We woke up in Sidney, Nebraska to begin the morning and held our daily forecast discussion in the lobby of the hotel. We had some people staying in the hotel ask questions before and after the discussion as well. Our drive wasn’t long, but we knew we needed to get south for storm initiation.
The Storm Prediction Center in Norman, Oklahoma outlined an enhanced risk (3 out of 5) over the Panhandle of Nebraska and the western half of South Dakota. A large slight risk (2 out of 5) was placed throughout the High Plains Region down through the panhandles of Oklahoma and Texas.
At 500 millibars (about 18,000 feet above ground level), winds were about 55-60 knots, and met criteria for severe weather. 30-40 knots is the ideal value to begin looking for severe weather. CAPE values, or instability were about 2000 joules/kilogram and were also supportive of allowing any convection to initiate. The main issue with the setup in South Dakota, was that most of the storms would be heading north into the boundary and at a very fast rate (almost too quick to successfully chase), and once they hit the boundary, we knew they would not last much longer.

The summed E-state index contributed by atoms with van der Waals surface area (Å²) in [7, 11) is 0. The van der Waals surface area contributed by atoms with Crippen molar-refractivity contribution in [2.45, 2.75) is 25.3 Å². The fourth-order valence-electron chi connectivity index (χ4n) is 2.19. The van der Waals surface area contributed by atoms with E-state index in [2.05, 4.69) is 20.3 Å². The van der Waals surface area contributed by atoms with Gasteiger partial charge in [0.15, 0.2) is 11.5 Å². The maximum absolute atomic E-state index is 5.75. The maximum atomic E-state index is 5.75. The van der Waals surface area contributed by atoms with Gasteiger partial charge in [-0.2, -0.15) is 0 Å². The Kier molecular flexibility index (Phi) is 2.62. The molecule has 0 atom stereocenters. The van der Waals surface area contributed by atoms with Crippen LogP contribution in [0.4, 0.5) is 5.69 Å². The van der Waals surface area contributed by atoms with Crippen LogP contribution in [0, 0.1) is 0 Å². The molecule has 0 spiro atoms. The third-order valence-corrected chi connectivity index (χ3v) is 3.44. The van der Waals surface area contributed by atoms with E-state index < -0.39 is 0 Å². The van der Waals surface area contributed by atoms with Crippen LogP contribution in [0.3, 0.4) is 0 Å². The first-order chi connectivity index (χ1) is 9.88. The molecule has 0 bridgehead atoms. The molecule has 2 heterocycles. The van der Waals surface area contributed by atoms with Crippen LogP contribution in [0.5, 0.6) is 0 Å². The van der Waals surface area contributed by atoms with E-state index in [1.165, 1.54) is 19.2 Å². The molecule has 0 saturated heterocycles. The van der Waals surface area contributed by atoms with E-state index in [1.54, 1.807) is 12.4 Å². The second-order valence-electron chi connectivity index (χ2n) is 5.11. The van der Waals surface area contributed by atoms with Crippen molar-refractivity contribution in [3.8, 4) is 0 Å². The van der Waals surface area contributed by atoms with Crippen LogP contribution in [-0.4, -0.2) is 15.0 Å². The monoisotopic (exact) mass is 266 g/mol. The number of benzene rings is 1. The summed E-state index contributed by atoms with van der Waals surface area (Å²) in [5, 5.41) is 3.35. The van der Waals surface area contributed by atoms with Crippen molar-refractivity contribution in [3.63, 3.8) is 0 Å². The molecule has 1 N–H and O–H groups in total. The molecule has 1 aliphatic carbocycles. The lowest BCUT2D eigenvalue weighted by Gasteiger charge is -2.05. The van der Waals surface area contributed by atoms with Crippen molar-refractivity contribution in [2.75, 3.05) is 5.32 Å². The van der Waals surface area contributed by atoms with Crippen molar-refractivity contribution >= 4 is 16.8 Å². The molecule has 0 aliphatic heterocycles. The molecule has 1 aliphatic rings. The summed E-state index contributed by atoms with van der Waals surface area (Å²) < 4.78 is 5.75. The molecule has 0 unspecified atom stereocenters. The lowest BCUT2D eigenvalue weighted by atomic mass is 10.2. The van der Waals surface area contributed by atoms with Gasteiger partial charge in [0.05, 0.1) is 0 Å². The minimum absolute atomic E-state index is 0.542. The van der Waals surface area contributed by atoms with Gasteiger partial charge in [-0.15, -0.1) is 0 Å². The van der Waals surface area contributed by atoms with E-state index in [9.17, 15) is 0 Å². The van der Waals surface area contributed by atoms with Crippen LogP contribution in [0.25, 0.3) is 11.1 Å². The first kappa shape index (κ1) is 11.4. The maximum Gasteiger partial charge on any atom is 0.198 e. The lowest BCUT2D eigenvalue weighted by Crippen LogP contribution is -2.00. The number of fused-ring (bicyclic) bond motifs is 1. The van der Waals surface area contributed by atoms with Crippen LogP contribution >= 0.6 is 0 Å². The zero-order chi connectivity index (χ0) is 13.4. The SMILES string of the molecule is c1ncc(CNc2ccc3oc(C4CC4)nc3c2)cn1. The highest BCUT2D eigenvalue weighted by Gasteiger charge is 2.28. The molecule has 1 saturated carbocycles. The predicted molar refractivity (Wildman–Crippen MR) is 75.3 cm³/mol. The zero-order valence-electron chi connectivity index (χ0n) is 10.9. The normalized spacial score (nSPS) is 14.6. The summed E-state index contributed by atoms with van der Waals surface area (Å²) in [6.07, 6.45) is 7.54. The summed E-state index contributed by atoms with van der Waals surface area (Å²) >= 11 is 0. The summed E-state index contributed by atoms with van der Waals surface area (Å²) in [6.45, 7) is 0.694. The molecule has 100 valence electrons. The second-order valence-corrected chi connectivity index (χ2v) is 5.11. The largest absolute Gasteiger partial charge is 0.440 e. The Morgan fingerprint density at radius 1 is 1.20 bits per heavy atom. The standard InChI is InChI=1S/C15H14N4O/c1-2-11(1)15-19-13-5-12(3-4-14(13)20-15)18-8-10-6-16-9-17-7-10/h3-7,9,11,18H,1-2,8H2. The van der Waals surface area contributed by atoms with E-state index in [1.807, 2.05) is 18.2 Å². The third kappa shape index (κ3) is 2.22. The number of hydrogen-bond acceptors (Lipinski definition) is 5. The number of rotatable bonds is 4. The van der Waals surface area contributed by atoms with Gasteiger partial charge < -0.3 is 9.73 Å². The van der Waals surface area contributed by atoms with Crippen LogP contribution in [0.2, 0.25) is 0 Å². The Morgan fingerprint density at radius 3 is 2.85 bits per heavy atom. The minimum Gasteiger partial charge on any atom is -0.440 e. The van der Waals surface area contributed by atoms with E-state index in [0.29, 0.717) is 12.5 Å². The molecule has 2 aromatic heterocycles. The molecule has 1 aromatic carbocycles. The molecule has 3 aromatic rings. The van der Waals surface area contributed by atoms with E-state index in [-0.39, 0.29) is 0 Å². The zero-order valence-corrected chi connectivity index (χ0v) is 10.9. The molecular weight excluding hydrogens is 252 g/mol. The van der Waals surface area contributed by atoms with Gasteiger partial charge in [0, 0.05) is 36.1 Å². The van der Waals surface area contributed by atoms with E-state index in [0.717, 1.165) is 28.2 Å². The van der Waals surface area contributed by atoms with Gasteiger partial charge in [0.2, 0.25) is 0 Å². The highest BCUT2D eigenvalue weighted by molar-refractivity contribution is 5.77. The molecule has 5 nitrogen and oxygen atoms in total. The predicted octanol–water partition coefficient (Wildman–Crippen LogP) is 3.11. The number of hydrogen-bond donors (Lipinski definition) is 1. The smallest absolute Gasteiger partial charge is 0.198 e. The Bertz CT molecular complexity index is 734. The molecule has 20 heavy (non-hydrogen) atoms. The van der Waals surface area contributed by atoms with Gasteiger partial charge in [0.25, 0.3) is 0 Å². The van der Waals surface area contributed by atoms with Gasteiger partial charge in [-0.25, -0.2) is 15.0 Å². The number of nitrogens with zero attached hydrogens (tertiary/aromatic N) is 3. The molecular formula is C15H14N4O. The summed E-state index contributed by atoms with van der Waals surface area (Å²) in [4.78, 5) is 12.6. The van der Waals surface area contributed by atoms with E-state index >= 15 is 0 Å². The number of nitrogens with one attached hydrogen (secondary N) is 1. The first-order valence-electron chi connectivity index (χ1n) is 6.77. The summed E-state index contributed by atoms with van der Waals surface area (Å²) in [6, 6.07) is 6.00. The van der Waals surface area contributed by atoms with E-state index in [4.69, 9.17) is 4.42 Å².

At the surface
Two areas of low pressure were found over both northern and southern Colorado. A stationary boundary was draped across Nebraska and down through the Wyoming/Colorado state line. A cold front was located over the Denver Metropolitan area. As the day progressed, the cold front became stationary and moved eastward with time. Dewpoints throughout the day were in the mid to upper 50’s and some even reached the lower 60’s, which is sufficient for this location for severe weather.
Considering the main risk of storms were located in South Dakota, we decided that the atmosphere did not look the best, and we decided to stay on the south side of the boundary, so we headed towards Limon, Colorado. Just north of Limon, a storm began wrapping around and eventually went tornado warned. Because the storms were fast movers, we had to move quick, and only had a few minutes to Rain-X the windows, gas up, and get moving again.
We continued to follow this storm for several miles, and even saw a brief funnel before it dissipated near Akron, Colorado. We continued to follow this storm northeast to Sterling, CO where we decided to abandon that storm to head south again for the next cluster of storms. We picked up a cell near Yuma, Colorado, and followed that storm cell to Wray, Colorado. By this time, the sun had set, and we began to head to head towards Colby, Kansas, for a good nights sleep to prepare for the next day ahead.